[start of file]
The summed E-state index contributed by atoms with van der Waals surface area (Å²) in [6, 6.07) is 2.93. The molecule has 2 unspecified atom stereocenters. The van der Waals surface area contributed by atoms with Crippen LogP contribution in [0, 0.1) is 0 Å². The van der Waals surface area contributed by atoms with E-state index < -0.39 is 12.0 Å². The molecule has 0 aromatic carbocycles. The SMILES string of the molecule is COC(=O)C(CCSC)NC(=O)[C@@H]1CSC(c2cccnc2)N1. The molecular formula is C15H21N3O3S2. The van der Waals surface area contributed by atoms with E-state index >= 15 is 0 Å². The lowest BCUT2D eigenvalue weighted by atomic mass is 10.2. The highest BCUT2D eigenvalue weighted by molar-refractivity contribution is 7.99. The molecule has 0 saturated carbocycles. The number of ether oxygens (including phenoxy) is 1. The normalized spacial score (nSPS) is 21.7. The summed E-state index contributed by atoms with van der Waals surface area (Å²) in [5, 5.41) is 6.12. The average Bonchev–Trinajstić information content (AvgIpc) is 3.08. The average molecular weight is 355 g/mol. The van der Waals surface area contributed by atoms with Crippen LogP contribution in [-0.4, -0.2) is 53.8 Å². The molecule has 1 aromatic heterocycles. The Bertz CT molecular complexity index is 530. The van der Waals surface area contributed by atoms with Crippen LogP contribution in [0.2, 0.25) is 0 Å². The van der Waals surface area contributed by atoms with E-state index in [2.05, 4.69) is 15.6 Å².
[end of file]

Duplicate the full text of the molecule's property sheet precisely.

The summed E-state index contributed by atoms with van der Waals surface area (Å²) in [6, 6.07) is 2.93. The molecule has 2 unspecified atom stereocenters. The van der Waals surface area contributed by atoms with Crippen LogP contribution in [0, 0.1) is 0 Å². The van der Waals surface area contributed by atoms with E-state index < -0.39 is 12.0 Å². The molecule has 0 aromatic carbocycles. The SMILES string of the molecule is COC(=O)C(CCSC)NC(=O)[C@@H]1CSC(c2cccnc2)N1. The molecular formula is C15H21N3O3S2. The van der Waals surface area contributed by atoms with E-state index >= 15 is 0 Å². The lowest BCUT2D eigenvalue weighted by atomic mass is 10.2. The highest BCUT2D eigenvalue weighted by molar-refractivity contribution is 7.99. The molecule has 0 saturated carbocycles. The number of ether oxygens (including phenoxy) is 1. The normalized spacial score (nSPS) is 21.7. The summed E-state index contributed by atoms with van der Waals surface area (Å²) in [5, 5.41) is 6.12. The average Bonchev–Trinajstić information content (AvgIpc) is 3.08. The average molecular weight is 355 g/mol. The van der Waals surface area contributed by atoms with Crippen LogP contribution in [-0.4, -0.2) is 53.8 Å². The molecule has 1 aromatic heterocycles. The Bertz CT molecular complexity index is 530. The van der Waals surface area contributed by atoms with Crippen LogP contribution in [0.2, 0.25) is 0 Å². The van der Waals surface area contributed by atoms with E-state index in [2.05, 4.69) is 15.6 Å².